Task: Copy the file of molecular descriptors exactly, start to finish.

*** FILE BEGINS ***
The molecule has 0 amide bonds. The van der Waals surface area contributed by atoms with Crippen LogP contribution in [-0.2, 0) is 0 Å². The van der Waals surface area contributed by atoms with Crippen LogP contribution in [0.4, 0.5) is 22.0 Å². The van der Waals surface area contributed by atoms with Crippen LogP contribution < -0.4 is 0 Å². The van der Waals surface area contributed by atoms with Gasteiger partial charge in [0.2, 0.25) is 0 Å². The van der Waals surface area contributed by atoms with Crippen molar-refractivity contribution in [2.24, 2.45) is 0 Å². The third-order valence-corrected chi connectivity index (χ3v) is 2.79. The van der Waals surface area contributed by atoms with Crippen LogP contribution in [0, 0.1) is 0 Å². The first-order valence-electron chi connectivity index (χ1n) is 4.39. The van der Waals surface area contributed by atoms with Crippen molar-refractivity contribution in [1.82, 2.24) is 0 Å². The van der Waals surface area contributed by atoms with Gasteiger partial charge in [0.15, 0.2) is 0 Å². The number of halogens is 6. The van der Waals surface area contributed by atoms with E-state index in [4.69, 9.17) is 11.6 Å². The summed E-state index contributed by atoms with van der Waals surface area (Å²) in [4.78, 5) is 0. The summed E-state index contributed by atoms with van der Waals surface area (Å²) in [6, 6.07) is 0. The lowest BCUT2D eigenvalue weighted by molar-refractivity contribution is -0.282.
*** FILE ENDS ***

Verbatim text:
The molecule has 0 amide bonds. The van der Waals surface area contributed by atoms with Crippen LogP contribution in [-0.2, 0) is 0 Å². The van der Waals surface area contributed by atoms with Crippen LogP contribution in [0.4, 0.5) is 22.0 Å². The van der Waals surface area contributed by atoms with Crippen LogP contribution < -0.4 is 0 Å². The van der Waals surface area contributed by atoms with Gasteiger partial charge in [0.2, 0.25) is 0 Å². The van der Waals surface area contributed by atoms with Crippen molar-refractivity contribution in [2.24, 2.45) is 0 Å². The third-order valence-corrected chi connectivity index (χ3v) is 2.79. The van der Waals surface area contributed by atoms with Crippen LogP contribution in [0, 0.1) is 0 Å². The first-order valence-electron chi connectivity index (χ1n) is 4.39. The van der Waals surface area contributed by atoms with Crippen molar-refractivity contribution in [1.82, 2.24) is 0 Å². The van der Waals surface area contributed by atoms with Gasteiger partial charge in [0.15, 0.2) is 0 Å². The number of halogens is 6. The van der Waals surface area contributed by atoms with E-state index in [4.69, 9.17) is 11.6 Å². The summed E-state index contributed by atoms with van der Waals surface area (Å²) in [4.78, 5) is 0. The summed E-state index contributed by atoms with van der Waals surface area (Å²) in [6, 6.07) is 0. The lowest BCUT2D eigenvalue weighted by molar-refractivity contribution is -0.282.